Thursday, February 28, 2013
Our Dear Aunt Fredia.
With my Mommy having been in the hospital we have been
blessed with many visits from family that love her.
Her brother, Our Uncle Luke who is 94 and his daughters,
Chris and Liz visited as well as his son, Mark coming
the day after. We also always love the visits we get from
my "Aunt" Jerry. She is not my aunt, she is really my cousin,
my aunt Ora Lee's daughter but because she was grown and
had kiddies the same age as my Mommy, we always
called her Aunt Jerry. She brings along with her visit
her famous tea cookies. She brings many as it is my Mommy's
favorite but us sisters love them too.
Aunt Jerry shares that is our Aunt Fredia's recipe and this
brings out many stories about Aunt Fredia.
This morning a friend posted this picture below, and
right away it reminds me of Aunt Fredia.
You see, she was this kind of woman. An old Cajun lady
who wore dresses with aprons over them always.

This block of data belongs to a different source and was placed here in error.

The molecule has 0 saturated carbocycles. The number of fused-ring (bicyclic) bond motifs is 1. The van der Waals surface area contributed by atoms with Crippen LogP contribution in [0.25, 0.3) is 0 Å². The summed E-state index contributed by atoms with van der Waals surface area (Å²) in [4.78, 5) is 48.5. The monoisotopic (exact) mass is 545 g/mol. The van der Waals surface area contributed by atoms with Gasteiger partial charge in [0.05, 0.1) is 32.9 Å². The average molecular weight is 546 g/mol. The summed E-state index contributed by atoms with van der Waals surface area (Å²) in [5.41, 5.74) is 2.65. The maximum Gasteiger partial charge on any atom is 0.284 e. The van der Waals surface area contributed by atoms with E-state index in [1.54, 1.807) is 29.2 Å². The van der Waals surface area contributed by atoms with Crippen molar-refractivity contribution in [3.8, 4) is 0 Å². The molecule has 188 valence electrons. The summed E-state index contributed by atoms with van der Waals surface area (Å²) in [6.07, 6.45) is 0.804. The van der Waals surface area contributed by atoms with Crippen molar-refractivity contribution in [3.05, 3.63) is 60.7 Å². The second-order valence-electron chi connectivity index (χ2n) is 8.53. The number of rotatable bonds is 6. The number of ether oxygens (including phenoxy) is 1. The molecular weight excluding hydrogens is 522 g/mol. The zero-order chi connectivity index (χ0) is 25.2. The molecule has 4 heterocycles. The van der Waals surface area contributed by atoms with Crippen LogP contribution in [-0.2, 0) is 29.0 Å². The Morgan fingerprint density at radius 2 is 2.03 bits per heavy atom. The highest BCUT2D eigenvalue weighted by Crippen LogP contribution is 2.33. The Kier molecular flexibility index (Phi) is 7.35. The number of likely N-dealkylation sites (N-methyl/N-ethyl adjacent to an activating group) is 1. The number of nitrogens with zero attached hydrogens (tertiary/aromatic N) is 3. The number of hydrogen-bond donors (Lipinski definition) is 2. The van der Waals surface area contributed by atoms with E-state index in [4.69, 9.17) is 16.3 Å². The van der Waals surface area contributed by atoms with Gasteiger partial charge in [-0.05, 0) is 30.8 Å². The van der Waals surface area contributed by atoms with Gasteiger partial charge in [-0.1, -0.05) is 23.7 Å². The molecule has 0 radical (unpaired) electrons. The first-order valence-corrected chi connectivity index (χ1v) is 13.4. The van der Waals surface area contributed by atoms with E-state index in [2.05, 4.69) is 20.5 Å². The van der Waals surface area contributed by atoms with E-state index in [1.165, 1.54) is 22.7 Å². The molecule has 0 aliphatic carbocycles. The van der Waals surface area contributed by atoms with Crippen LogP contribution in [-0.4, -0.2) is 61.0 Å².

She had this build because she cooked constantly and ate
what she cooked, Her son, Randolph owned the famous
restaurant in Golden Meadow called none other than
Randolph's. Aunt Fredia did lots of the cooking for the
star restaurant. I share with our visitors that day one of
my very favorite memories of this dear lady.
As I walked home from Golden Meadow Jr. High each afternoon,
I would pass by the restaurant and the window in the kitchen
where Aunt Fredia sat. She sat on a high stool looking out the
window always. She could be found cutting vegetables for
whatever gumbo/soup that was being prepared.
There was no food processor for our Aunt.
She cut em' up manually.
I would run into the restaurant to see my Mommy who
worked there as a waitress for many, many years.
I would hug and kiss the Momma and plant a kiss on the
cheek of this fine lady and usually she had something
to fuss me about. Usually it was because I
always had an ulterior motive to be there and
it was for Olives. I would grab a handful of those babies and
put them into the pocket of my GMJH red sweater.
That pocket always had the sour smell of olives.
'Little girl, get you dirty hands out of those olives
and go on home"
She didn't mean it, said it with her head turned from me
and I could always see the corners of her mouth turned up.
She adored me, she adored all of us.
Such wonderful memories of such a wonderful woman.
(The real Aunt Fredia)